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Men with Eating Disorders


Doug Bunnell, PhD, FAED, CEDS is an expert clinician and leader in the eating disorder field. He brings over three decades of experience and a wealth of knowledge to his role as Monte Nido Chief Clinical Officer. He shares important information about treating males with eating disorders in this week’s blog post.

Most of what we know about eating disorders is based on what we know about women with eating disorders. Most of what we know about men with eating disorders is based on what we know about conventional models of masculinity. Most of what the two of us know about either of these topics is heavily influenced by our own gender, sexual identities, and ethnic backgrounds. These are the limitations that we, as psychotherapists, bring to the room when working with males- an underserved population in the world of eating disorder treatment. By examining the differences and similarities between how males and females with eating disorders present clinically we hope to shed some light on issues to be aware of as clinicians and how we can move towards a more comprehensive treatment of the eating disorder population.

Conventional wisdom tells us that one in ten people with eating disorders are male, but data suggests that 25% of diagnosable cases occur in males and that males have higher rates of disordered eating (Hudson et al., 2007). As is, unfortunately, easy to imagine, it is suggested that under reporting is a result of stigma, lack of sensitivity and detection, and gendered perceptions of eating dieting. The lower occurrence of eating disorders in males may, however, also be attributed to gendered differences in the risk and maintaining factors for eating disorders .

A difference in biology, brain organization and temperament, for example, are factors that appear to insulate men against risk. Mood disorder vulnerability also seems to put males at a lower risk as they have a greater tendency towards externalization as opposed to the female tendency for internalization- a trait that can serve as fuel for the eating disorder. Generally speaking, men present with less harm avoidance, less drive for thinness, and less body dissatisfaction; with what we know about eating disorders, this discrepancy should also account for the lower prevalence in the male population. That being said, it falls on us, as clinicians, to make sure we bring a certain awareness of clinical features and differences into our female-normed assessments to work against the risk of underestimating rates and severity.

One feature that is similar in both women and men with eating disorders is that men with ED present differently than men without ED- they may be struggling with depression or other impairments. The many ways that males and females differ in eating disorder presentation, however, lie in the manifestation of the illness; for that reason, it is of the utmost importance that we, as clinicians, maintain an acute awareness of our language during assessment. It is not as pertinent, for example, to assess for a “fear of fat” with a male client as males tend to idealize a body that has less fat and more muscle, therefore they tend to fear “softness” rather than “fatness”. A preoccupation with the need to be “lean” might be more relevant to males with eating disorders rather than the drive for “thinness” often seem in females. Additionally, males with eating disorders may present with use of steroids and human growth hormone. These factors are all important when assessing males on a drive for muscularity scale, male body checking scale, and obligatory exercise scale.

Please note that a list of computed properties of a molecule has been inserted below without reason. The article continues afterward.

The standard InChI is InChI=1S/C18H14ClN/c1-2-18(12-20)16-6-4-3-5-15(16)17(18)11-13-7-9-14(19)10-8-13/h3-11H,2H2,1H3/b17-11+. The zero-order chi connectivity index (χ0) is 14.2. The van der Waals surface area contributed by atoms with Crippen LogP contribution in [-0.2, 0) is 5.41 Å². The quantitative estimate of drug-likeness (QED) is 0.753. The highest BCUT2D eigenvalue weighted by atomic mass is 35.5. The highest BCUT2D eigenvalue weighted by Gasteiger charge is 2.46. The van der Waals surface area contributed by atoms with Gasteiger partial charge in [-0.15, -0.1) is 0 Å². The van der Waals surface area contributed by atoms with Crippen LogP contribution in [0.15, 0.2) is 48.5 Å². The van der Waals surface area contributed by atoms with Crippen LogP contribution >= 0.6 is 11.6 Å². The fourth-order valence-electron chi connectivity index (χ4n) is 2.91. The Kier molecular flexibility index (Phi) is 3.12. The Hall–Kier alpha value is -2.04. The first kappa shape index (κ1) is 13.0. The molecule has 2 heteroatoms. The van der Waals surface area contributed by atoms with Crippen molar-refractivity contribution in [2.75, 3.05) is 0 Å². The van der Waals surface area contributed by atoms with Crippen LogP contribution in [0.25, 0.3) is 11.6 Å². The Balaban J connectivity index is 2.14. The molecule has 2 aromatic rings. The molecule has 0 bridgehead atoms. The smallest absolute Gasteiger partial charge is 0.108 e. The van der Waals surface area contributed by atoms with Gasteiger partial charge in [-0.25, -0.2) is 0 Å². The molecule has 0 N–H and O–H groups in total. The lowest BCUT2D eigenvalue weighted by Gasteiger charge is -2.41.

In addition to maintaining awareness in assessment of males, it is equally critical to maintain acute awareness of the language we use in the treatment of males. For a clinician accustomed to treating females, it is likely common to use very emotionally charged language such as “opening up”, “sharing”, and even referring to “fat as a feeling”. Not only are men generally less familiar with eating disorders than women, for better or for worse, men have been socialized by an unspoken male code to not be weak or vulnerable and to prioritize leadership, work, and self-sufficiency. While it is an adjustment from the way we work with female clients, it does not have to be an obstacle in helping our clients. Instead, we can work with decisional balance- weighing the pros and cons of change versus the pros and cons of no change with our male clients. By leaving what works for female clients at the door, we serve our male clients better and respect their sense of masculinity- however that may look for any one individual.

As individuals working with an already stigmatized disorder, it is important to constantly learn and keep an open mind and consider how much additional bravery it takes for a minority of an affected population to seek out our help. While we have made great strides in the treatment of eating disorders, there is always room for improvement. By embracing the difference in our experience as treatment providers, we will be able to work more successfully with this underserved population and further contribute to the work we all do to counter eating disorder stigma.


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